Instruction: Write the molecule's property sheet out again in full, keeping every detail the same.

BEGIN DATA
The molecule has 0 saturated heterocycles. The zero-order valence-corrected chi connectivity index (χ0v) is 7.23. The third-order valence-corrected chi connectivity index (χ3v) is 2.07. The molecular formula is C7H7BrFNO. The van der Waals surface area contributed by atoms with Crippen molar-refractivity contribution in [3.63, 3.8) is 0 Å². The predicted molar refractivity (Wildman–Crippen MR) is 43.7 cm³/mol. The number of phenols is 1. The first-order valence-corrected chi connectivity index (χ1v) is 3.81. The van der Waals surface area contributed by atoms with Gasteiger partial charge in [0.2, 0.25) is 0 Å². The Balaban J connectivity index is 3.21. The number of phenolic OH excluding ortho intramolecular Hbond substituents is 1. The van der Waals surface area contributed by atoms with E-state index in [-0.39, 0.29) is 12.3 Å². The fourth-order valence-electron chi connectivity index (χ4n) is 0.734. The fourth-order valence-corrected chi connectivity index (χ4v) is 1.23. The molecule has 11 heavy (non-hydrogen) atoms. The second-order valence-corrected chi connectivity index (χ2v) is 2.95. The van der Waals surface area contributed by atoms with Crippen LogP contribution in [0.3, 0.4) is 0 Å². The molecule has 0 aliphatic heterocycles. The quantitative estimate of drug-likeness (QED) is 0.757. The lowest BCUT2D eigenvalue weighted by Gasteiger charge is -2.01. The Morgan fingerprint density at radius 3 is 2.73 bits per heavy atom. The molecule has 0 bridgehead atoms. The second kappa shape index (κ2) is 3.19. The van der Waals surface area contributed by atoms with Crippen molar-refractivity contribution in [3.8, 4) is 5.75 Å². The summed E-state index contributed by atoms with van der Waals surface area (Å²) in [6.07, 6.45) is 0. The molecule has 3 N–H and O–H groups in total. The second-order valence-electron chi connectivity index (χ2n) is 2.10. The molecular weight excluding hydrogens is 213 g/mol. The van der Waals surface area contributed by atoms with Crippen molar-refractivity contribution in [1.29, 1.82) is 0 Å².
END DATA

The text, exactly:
The molecule has 0 saturated heterocycles. The zero-order valence-corrected chi connectivity index (χ0v) is 7.23. The third-order valence-corrected chi connectivity index (χ3v) is 2.07. The molecular formula is C7H7BrFNO. The van der Waals surface area contributed by atoms with Crippen molar-refractivity contribution in [3.63, 3.8) is 0 Å². The predicted molar refractivity (Wildman–Crippen MR) is 43.7 cm³/mol. The number of phenols is 1. The first-order valence-corrected chi connectivity index (χ1v) is 3.81. The van der Waals surface area contributed by atoms with Gasteiger partial charge in [0.2, 0.25) is 0 Å². The Balaban J connectivity index is 3.21. The number of phenolic OH excluding ortho intramolecular Hbond substituents is 1. The van der Waals surface area contributed by atoms with E-state index in [-0.39, 0.29) is 12.3 Å². The fourth-order valence-electron chi connectivity index (χ4n) is 0.734. The fourth-order valence-corrected chi connectivity index (χ4v) is 1.23. The molecule has 11 heavy (non-hydrogen) atoms. The second-order valence-corrected chi connectivity index (χ2v) is 2.95. The van der Waals surface area contributed by atoms with Crippen LogP contribution in [0.3, 0.4) is 0 Å². The molecule has 0 aliphatic heterocycles. The quantitative estimate of drug-likeness (QED) is 0.757. The lowest BCUT2D eigenvalue weighted by Gasteiger charge is -2.01. The Morgan fingerprint density at radius 3 is 2.73 bits per heavy atom. The molecule has 0 bridgehead atoms. The second kappa shape index (κ2) is 3.19. The van der Waals surface area contributed by atoms with Crippen molar-refractivity contribution in [3.8, 4) is 5.75 Å². The summed E-state index contributed by atoms with van der Waals surface area (Å²) in [6.07, 6.45) is 0. The molecule has 3 N–H and O–H groups in total. The second-order valence-electron chi connectivity index (χ2n) is 2.10. The molecular weight excluding hydrogens is 213 g/mol. The van der Waals surface area contributed by atoms with Crippen molar-refractivity contribution in [1.29, 1.82) is 0 Å².